Saturday morning, Dai proves he's a star by bringing me my morning cuppa in bed and after a potter around investigating the showers (half a mile up the lane, 40p for eight minutes...) we gear up and discover that both the road ride and the fords run have already departed. Ah well, a quick confab with our fellow-countryman next-door neighbour suggests Matlock Bath as a cool place to visit, so off we go, burbling through the lush, green wooded lanes, dotted with classic sandstone-housed villages. Matlock Bath itself is a revelation — it's a bit like a Victorian seaside town nestling in the Derbyshire Dales on the banks of the River Derwent. The promenade is full of fish-and-chip shops, ice-cream parlours and amusement arcades. Oh, and a damn fine chocolate emporium in a former pharmacy, the old apothecary's display cabinets used to great effect. I can heartily recommend the chocolate gingers, while Mr Sweet Tooth devoured a slab of Kendal Mint cake. Obviously knowing their market, there are even motorbike-shaped chocolates. And yeah, the streets are lined with bikes! We secure a table in the glorious sunshine at the fantastic [email protected] Cottage and my body satisfies its leafy green vegetable craving (24 hours of being catered for from a burger van does that to me), with a truly delicious salad of mozzarella pearls marinated in truffle oil and basil. We watch the world go by and admire the illuminations along the river banks.
Hot and Pink
The weekend was chosen to coincide with the finish of the Pink Way Around Britain (PWAB), a group of female riders who completed a non-stop circuit of Great Britain in under four days to raise money and awareness for breast cancer. The evening's entertainment started with a mechanical bull (no, I didn't have a go!), followed by a hogroast — splendid dead pig in a bap with what must be the most perfect crackling ever. The live band took to the stage, playing classic rock songs which dragged most of us onto the floor. The pink ladies sing a few songs, we do a bit of belly dancing coached by a proper belly dancer in full regalia who was one of the pink ladies and we do more than a bit of drinking.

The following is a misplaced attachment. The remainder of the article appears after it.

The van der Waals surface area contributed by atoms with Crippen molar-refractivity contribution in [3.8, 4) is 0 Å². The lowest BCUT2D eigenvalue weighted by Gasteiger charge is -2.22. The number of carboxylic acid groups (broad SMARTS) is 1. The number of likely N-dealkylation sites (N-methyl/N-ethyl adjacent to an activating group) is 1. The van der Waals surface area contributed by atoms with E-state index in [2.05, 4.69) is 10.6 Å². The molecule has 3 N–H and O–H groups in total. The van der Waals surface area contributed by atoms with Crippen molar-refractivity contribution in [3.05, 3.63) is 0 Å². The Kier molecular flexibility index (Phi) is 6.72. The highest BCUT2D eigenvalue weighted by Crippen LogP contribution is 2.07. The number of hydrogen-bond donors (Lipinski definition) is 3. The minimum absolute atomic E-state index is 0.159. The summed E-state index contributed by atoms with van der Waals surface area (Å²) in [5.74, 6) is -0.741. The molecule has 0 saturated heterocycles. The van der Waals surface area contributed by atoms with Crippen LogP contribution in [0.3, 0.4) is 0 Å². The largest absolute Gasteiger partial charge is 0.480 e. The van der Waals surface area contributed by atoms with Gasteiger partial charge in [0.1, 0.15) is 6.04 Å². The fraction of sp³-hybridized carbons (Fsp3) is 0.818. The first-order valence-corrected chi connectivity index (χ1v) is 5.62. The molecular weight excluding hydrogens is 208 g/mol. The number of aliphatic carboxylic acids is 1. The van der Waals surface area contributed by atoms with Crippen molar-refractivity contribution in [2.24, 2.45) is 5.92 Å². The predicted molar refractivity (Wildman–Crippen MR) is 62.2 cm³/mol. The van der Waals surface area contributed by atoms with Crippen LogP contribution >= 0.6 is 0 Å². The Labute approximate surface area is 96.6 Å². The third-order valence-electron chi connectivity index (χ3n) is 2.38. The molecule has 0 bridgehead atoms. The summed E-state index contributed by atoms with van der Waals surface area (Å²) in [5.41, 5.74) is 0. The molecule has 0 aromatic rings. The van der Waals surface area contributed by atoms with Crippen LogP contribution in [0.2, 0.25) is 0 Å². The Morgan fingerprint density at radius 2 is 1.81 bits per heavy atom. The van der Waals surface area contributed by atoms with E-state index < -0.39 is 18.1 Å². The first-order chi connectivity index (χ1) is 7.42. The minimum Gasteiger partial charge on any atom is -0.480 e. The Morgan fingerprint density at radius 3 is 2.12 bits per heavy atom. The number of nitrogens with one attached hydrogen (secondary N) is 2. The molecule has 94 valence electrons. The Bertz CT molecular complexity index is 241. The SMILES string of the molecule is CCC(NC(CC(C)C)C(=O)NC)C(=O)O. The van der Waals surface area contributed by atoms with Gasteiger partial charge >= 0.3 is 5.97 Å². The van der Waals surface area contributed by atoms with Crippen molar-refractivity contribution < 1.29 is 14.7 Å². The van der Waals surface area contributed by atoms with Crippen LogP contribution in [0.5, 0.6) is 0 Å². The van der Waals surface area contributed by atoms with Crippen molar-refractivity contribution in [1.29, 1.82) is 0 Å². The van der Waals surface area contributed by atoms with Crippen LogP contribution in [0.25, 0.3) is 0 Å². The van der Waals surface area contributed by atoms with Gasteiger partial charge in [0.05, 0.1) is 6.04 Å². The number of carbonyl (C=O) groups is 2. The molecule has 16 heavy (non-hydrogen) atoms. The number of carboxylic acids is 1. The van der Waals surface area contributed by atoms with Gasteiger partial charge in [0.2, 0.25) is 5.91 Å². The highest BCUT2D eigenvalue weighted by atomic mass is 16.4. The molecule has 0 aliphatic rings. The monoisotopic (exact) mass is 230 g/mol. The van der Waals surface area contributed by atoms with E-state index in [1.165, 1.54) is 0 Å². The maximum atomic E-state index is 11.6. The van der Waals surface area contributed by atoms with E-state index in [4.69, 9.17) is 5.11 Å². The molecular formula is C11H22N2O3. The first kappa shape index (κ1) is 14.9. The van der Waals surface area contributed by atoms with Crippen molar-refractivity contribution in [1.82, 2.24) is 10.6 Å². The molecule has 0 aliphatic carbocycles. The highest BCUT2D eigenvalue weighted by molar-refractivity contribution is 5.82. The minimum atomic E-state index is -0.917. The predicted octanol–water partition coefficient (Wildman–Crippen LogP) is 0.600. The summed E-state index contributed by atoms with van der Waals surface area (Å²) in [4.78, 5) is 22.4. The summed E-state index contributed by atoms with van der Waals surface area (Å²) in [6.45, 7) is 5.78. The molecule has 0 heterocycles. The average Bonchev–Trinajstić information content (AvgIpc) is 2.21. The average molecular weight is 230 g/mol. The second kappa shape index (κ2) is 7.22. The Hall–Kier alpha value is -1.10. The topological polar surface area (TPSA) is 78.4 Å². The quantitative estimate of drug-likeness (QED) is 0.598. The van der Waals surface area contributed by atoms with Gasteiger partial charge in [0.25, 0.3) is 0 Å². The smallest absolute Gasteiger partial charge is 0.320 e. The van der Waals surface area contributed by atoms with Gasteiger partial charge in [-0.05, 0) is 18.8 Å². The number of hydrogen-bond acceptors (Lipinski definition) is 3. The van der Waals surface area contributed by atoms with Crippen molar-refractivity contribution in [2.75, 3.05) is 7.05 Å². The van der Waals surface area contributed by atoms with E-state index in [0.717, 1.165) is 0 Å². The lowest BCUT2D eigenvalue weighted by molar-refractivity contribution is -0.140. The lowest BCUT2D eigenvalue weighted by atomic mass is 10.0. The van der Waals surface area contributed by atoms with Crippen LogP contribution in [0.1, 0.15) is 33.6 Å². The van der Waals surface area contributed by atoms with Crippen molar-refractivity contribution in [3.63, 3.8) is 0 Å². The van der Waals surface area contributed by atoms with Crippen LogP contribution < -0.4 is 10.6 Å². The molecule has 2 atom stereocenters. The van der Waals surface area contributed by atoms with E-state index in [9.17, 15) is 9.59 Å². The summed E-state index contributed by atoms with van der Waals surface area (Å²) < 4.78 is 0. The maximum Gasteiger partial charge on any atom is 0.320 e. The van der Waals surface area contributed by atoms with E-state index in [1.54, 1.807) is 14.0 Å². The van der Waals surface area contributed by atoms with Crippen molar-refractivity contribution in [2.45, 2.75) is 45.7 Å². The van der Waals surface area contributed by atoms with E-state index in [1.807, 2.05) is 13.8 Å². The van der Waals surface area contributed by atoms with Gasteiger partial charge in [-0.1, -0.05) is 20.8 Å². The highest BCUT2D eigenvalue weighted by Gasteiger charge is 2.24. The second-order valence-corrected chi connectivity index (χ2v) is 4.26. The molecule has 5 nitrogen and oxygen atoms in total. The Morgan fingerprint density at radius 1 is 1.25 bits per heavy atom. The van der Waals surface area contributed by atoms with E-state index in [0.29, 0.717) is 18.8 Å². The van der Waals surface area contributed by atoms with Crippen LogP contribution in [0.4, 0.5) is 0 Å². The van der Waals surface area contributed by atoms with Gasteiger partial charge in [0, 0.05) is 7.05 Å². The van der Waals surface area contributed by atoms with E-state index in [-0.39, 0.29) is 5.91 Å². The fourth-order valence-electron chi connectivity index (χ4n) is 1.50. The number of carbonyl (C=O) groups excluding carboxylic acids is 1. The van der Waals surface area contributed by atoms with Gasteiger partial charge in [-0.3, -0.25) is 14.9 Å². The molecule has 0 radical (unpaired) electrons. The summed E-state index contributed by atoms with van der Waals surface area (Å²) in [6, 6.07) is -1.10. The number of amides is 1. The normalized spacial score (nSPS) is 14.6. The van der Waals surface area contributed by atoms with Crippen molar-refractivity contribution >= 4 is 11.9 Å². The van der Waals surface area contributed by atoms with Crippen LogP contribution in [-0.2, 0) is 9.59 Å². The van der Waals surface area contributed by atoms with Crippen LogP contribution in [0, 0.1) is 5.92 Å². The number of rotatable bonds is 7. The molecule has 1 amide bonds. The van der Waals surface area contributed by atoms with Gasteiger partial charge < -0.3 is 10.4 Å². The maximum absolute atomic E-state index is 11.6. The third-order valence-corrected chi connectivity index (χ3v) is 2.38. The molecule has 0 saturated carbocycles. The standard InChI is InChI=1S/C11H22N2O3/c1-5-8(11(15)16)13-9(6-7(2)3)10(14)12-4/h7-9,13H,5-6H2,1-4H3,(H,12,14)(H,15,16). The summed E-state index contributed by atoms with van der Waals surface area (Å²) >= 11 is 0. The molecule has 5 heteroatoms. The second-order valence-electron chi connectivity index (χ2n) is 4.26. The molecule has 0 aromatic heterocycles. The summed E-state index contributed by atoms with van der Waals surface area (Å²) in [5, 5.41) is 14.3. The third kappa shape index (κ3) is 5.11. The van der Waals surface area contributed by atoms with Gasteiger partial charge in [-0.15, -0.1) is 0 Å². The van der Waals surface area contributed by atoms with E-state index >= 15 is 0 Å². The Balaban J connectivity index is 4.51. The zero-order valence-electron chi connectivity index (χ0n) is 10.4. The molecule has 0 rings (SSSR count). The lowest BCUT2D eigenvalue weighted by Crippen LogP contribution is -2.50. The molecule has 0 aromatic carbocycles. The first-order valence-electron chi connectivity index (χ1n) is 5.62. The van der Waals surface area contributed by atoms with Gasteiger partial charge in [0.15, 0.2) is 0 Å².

Too Darn Hot
Sunday morning dawns bright and sunny. Too much sunshine, in fact! Trying to pack and roll tents and sleeping bags into a stuff bag while wearing bike gear in the blazing 20+-degree heat, while time ticks on and we know we have to get going to catch the boat... well, you can understand how tempers started to fray. At midday, we wave farewell and set off to catch the 6.30 boat. I wince every time I turn on my mobile and receive some more ranting and raving messages. The traffic isn't so bad this leg and when we reach Holyhead we are first in the bike queue and the incoming ferry is right on time. We are hustled on board by a marshall with a death wish and are just getting settled on our usual bench when the captain announces a delay. The HSS are rather fabulous pieces of engineering, no doubt, but those powerful jets require at least a metre of water to get out of harbour. And there's currently only 70 cm, so we have to wait for the tide to turn and rise a bit higher. Phooey.
We pass the time by dozing, reading the Sunday papers, doing the crossword and the like. It's dark when we get to Dublin, with its confusing and atrociously sign-posted streets. Thank God for Persephone, who safely leads us onto the M1, the Boyne Bridge looking especially spectacular with its greeny blue illuminations. We get home at about midnight.
And The Verdict?
Well I honestly can't count the number of years since I last went camping. I think it may have been when I was in the Girl Guides. And I truly thought it was going to be awful. I'd even changed my tag to 'I don't do tents' at one time. And circumstances made it a really difficult weekend emotionally. But — and this is a huge concession on my part, you understand — I've agreed to go camping at least once a year. And I'll remember to bring a wee hat so my head doesn't get cold.